It has been 15 years since I was diagnosed with a 10cm Intraventricular Meningioma and since I had brain surgery. Here are the things I’ve learnt from my experience. Please note this is all my own opinion; these are the things I’ve learnt from my brain tumour experience and journey. These are not in the exact order as they happened as I’ve had to dig deep for some memories.
Here Are 26 Lessons From A Brain Tumour Survivor
1. Resist the Urge to Google Post-Diagnosis
This is a suggestion to the patient and their loved ones. Searching for “What is a brain tumour” or “Can I die from a brain tumour” straight after your diagnosis will more than likely freak you out.
The thing about the internet is the first page you will be sent to is usually the thing people ask the most. It is entirely understandable, but everyone now has their own personal brain tumour journey. Don’t be swayed by statistics or what you may have heard about somebody else. These are just some of the things I’ve learned from my brain tumour experience.
2. Seek Brain Tumour Charities Online
They have tons of information, and nearly all have online support groups specifically for a brain tumour sufferer, survivor, family or friend. I have one myself called Aunty M Brain Tumours Chat Room.
3. Try to think about how to tell family and friends.
Don’t blurt it out and give them a shock they will never forget. I made that mistake with my best friend. She broke down on the phone while in a supermarket. I soon found another way of telling others what was going on.
4. Friends don’t know what to say to you.
People react to things very differently. To you, it may be second nature to offer support in any way you can. Others will not have a clue how to react and may distance themselves.
I lost a few “friends” in my early journey, and it baffles me as to how they acted but, some people just don’t know how to respond. Although you lose some friends, you will gain new Brain Tumour Buddies. People you would never have met if it wasn’t for this one connection.
An MRI is the best way to see what is going on in your brain, and you may be booked in for a number of scans.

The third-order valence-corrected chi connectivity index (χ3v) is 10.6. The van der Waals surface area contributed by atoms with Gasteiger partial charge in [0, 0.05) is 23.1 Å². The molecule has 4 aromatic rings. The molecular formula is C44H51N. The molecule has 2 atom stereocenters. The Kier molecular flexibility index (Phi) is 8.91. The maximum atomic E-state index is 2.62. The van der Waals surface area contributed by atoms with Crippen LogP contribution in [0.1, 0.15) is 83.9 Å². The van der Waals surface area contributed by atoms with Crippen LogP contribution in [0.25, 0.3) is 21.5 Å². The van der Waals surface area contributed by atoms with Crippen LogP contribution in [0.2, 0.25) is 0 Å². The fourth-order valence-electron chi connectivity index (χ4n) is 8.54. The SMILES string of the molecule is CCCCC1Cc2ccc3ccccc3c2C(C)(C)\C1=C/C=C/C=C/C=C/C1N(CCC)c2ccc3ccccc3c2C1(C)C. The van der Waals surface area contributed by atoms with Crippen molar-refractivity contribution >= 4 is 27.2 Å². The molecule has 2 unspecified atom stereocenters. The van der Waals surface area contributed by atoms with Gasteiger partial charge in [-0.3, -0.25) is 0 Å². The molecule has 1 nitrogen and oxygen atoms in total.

6. MRI Fears
There is one thing that I have never liked, which is having an MRI. I want them because I want to know what is going on in my brain, but I don’t like the process. It can feel very claustrophobic. If you really feel uncomfortable in the MRI, they give you a panic button so that they can get you out. I always ask the radiologist if they can put the radio on through my headphones. More than not, they do it. I usually ask for Heart FM as I know all the words to the songs and hum my way through them.
I can’t guarantee you’ll hear it clearly through the headphones as an MRI can sound a bit like a construction site, but I find I can listen to a part of the song and then hum them till the end. Check out my Top Music Playlist of songs you may not expect to hear in an MRI.
7. Leave the Jewellery at Home.
If you are wearing jewellery or any metal, they will ask you to remove it. You must remove all metal as the MRI is Magnetic Resonance Imaging and nobody wants to have their ear stuck to a magnet because you forgot to take your earrings out. I did see an article once in the news where it really did happen. The best thing is to leave all jewellery at home.
8. Meeting Neurosurgeons
Before you have your surgery, you will meet your Neurosurgeon. They will say all kinds of technical terms, and it may go in one ear and out the other. They will ask you to sign a form that gives your consent for your procedure. FYI Brain Surgeons are amazing! And our own hero’s
9. The surgeons must shave a section of your hair off.
They usually will only shave where the incision is. Your hair will grow back but not on the exact part of the incision which is so thin in the long run, you’ll need a magnifying glass to find it through your hair.
Even ten years on from my surgery, if I touch my scar, it has a strange numb feeling, but if I don’t touch it, I forget it is there. Actually, that is not true. It feels a bit tingly on a very cold day, but again, it does not hurt too much. Our war wound. A reminder, I survived brain surgery.
10. Navigating the Itchy Scar Phase
Right after surgery, the scar can itch a little; definitely tell your doc as they can give you some cream for that.
11. Dealing with Bedsores
I don’t know why I never see things mentioned on any websites on this subject, maybe it was just me. The skin on my bum and the top of my legs were like damp, soggy cloth. I had been in bed for 17 days and laying down had come with an unpleasant surprise. It went away after I was more mobile, but that was gross.
12. Toilet Troubles
Something I was not prepared for either is that I could not have a poo for a week. It is from anaesthesia.
13. Grappling with the Head Drain
When you wake up from surgery, you may have a drain in your head. It will remove fluid that will have built up where a brain tumour was. The drain will sort that out.
14. Jelly Legs